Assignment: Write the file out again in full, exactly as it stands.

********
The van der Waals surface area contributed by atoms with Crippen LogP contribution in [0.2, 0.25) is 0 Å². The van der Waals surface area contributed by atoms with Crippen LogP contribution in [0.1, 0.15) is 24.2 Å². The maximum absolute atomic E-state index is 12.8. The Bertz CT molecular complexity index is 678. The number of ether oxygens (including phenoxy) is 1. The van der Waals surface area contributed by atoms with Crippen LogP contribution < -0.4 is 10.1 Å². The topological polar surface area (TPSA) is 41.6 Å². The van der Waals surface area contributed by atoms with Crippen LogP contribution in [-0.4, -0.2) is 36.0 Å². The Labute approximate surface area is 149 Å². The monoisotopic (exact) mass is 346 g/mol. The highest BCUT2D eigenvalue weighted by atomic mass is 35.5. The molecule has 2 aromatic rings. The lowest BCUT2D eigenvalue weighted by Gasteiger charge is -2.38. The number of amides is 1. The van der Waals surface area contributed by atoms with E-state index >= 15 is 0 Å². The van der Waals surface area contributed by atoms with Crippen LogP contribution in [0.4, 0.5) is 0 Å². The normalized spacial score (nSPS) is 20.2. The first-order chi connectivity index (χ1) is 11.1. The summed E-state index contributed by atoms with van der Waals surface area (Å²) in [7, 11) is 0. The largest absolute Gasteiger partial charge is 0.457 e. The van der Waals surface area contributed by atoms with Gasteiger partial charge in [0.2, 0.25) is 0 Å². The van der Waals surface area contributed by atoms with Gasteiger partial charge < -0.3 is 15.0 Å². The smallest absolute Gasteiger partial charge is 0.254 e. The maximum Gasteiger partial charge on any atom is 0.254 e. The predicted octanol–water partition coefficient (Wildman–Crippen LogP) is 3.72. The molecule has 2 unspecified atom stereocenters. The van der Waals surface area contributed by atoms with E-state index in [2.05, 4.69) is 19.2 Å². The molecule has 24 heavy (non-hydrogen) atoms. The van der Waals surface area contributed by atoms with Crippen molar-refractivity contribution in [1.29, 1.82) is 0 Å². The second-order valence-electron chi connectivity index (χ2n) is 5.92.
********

The van der Waals surface area contributed by atoms with Crippen LogP contribution in [0.2, 0.25) is 0 Å². The van der Waals surface area contributed by atoms with Crippen LogP contribution in [0.1, 0.15) is 24.2 Å². The maximum absolute atomic E-state index is 12.8. The Bertz CT molecular complexity index is 678. The number of ether oxygens (including phenoxy) is 1. The van der Waals surface area contributed by atoms with Crippen LogP contribution < -0.4 is 10.1 Å². The topological polar surface area (TPSA) is 41.6 Å². The van der Waals surface area contributed by atoms with Crippen LogP contribution in [-0.4, -0.2) is 36.0 Å². The Labute approximate surface area is 149 Å². The monoisotopic (exact) mass is 346 g/mol. The highest BCUT2D eigenvalue weighted by atomic mass is 35.5. The molecule has 2 aromatic rings. The lowest BCUT2D eigenvalue weighted by Gasteiger charge is -2.38. The number of amides is 1. The van der Waals surface area contributed by atoms with E-state index >= 15 is 0 Å². The van der Waals surface area contributed by atoms with Crippen LogP contribution in [0.4, 0.5) is 0 Å². The normalized spacial score (nSPS) is 20.2. The first-order chi connectivity index (χ1) is 11.1. The summed E-state index contributed by atoms with van der Waals surface area (Å²) in [7, 11) is 0. The largest absolute Gasteiger partial charge is 0.457 e. The van der Waals surface area contributed by atoms with Gasteiger partial charge in [0.2, 0.25) is 0 Å². The van der Waals surface area contributed by atoms with Gasteiger partial charge < -0.3 is 15.0 Å². The smallest absolute Gasteiger partial charge is 0.254 e. The maximum Gasteiger partial charge on any atom is 0.254 e. The predicted octanol–water partition coefficient (Wildman–Crippen LogP) is 3.72. The molecule has 2 unspecified atom stereocenters. The van der Waals surface area contributed by atoms with E-state index in [2.05, 4.69) is 19.2 Å². The molecule has 24 heavy (non-hydrogen) atoms. The van der Waals surface area contributed by atoms with Crippen molar-refractivity contribution in [1.29, 1.82) is 0 Å². The second-order valence-electron chi connectivity index (χ2n) is 5.92.